Islands of water in a sea of dry land: hydrological regime predicts genetic diversity and dispersal in a widespread fish from Australia’s arid zone, the golden perch Macquaria ambigua
Faulks, L.K., Gilligan, D.M. and Beheregaray, L.B., 2010. Islands of water in a sea of dry land: hydrological regime predicts genetic diversity and dispersal in a widespread fish from Australia’s arid zone, the golden perch Macquaria ambigua. Molecular Ecology, 19(21): 4723–4737.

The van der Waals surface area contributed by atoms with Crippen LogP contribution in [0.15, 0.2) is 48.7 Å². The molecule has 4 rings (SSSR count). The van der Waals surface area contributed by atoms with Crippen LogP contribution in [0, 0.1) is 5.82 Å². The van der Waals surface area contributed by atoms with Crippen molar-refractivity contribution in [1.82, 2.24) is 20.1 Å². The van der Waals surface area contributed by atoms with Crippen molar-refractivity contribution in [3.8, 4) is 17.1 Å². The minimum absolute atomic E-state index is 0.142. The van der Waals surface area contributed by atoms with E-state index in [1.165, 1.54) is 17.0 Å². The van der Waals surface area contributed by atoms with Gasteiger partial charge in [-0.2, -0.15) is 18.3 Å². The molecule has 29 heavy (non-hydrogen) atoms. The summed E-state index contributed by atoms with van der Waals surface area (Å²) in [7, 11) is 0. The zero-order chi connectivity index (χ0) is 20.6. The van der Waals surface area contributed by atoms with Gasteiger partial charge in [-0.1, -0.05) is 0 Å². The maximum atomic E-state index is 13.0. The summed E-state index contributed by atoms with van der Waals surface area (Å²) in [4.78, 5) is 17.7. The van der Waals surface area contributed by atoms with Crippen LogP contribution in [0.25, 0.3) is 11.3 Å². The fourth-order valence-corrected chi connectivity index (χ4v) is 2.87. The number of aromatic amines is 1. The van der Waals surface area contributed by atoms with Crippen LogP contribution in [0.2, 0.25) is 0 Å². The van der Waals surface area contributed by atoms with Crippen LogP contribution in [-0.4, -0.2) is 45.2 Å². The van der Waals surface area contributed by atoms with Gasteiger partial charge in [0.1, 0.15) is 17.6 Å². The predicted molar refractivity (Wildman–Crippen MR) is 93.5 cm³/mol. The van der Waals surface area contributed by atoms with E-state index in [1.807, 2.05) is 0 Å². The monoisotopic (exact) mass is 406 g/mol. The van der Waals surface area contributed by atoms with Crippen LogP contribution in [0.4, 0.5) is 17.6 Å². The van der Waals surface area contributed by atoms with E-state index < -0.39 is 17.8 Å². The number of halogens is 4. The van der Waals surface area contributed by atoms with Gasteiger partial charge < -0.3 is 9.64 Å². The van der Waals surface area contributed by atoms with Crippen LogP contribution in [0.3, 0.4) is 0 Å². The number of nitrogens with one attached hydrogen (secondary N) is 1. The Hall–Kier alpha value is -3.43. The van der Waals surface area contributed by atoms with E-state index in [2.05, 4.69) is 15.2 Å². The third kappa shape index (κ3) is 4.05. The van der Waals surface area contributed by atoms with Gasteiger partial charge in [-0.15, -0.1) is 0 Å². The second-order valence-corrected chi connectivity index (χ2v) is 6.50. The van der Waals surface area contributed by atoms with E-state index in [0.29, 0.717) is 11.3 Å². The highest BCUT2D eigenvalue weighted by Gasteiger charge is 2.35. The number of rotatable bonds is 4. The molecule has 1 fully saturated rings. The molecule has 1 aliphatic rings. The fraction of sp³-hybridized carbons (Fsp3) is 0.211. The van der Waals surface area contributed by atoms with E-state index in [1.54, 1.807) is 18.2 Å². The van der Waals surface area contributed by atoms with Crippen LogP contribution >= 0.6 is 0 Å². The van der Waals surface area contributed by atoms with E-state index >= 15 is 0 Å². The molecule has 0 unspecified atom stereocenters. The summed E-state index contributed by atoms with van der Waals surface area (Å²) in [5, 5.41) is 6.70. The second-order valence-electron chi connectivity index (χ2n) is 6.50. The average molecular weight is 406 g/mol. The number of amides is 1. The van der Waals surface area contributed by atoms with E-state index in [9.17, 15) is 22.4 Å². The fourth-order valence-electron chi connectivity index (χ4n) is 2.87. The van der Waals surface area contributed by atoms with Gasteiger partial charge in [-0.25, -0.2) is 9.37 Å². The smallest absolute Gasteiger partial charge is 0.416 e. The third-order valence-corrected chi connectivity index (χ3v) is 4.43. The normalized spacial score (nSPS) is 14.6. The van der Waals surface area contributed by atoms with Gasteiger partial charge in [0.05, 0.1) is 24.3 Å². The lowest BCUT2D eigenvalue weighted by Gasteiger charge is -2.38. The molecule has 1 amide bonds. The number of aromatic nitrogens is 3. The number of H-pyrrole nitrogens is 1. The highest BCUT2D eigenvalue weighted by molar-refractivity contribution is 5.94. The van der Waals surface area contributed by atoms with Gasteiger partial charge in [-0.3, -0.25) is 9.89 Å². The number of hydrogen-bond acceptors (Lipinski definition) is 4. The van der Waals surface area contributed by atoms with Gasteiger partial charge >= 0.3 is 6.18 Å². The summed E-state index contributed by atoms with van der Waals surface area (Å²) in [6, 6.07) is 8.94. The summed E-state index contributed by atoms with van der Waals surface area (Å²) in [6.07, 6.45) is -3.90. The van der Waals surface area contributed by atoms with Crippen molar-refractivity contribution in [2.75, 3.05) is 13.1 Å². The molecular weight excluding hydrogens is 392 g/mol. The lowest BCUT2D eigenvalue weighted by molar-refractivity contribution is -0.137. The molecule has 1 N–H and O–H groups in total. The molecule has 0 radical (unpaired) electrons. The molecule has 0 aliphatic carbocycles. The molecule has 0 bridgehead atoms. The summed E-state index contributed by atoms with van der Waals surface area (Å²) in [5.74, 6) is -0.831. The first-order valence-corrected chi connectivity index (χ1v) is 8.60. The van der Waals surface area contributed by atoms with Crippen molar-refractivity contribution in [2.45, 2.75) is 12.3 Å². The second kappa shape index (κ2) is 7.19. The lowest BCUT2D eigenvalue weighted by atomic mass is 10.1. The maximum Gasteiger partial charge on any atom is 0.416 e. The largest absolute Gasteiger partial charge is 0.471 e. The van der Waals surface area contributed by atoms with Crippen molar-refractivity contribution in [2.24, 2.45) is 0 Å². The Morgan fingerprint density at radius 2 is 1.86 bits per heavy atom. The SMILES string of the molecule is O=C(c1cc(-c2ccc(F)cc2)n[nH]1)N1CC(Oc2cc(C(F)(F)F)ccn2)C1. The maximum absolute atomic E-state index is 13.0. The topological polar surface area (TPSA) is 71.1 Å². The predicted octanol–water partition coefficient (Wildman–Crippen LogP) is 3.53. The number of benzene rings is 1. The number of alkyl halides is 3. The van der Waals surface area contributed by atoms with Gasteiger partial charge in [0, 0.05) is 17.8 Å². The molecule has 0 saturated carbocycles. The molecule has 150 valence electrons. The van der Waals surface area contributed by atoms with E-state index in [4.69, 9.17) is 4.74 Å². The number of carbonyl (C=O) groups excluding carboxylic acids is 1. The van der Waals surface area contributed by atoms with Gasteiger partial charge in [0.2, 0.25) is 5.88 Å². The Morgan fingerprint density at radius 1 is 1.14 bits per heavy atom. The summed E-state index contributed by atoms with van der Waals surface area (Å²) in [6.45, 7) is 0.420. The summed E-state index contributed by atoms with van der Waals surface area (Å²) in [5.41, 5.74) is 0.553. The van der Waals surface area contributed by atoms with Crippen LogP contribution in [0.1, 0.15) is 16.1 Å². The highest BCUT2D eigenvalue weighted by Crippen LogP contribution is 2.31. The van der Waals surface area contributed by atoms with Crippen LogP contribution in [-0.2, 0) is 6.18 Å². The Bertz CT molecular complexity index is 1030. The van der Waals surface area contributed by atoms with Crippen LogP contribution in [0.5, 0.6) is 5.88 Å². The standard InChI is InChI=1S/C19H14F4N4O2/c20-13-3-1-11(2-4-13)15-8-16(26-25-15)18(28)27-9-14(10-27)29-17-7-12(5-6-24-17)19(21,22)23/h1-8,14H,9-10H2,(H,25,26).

Exploring patterns of gene flow is the key to understanding population dynamics and spatial population structure. In freshwater environments, gene flow is restricted by the spatial hierarchy of the drainage network and by temporal variation of connectivity within the network. In the Australian arid zone, this variability is high and rivers often exist as isolated waterholes connected only during unpredictable floods. These conditions cause boom and bust cycles in the population dynamics of taxa, but their influence on patterns of gene flow is largely unknown. We used a landscape genetics approach to assess the effect of hydrological variability on gene flow in an iconic Australian freshwater fish, Macquaria ambigua. Despite temporal isolation of populations, the species showed high rates of dispersal, with genetic structure only evident among populations from major drainage basins. Within drainages, hydrological variability was a strong predictor of genetic diversity. Our modelling procedure indicated that genetic diversity was positively correlated with spring flow volume and perenniality. We propose that increases in flow volume during spring stimulate recruitment booms and dispersal, boosting population size and genetic diversity and that perenniality helps maintain genetic diversity. Although it is uncertain how the hydrological regime in arid Australia may change under future climate scenarios, management strategies for arid zone fishes should mitigate barriers to dispersal and alterations to the natural flow regime to maintain connectivity and the species evolutionary potential.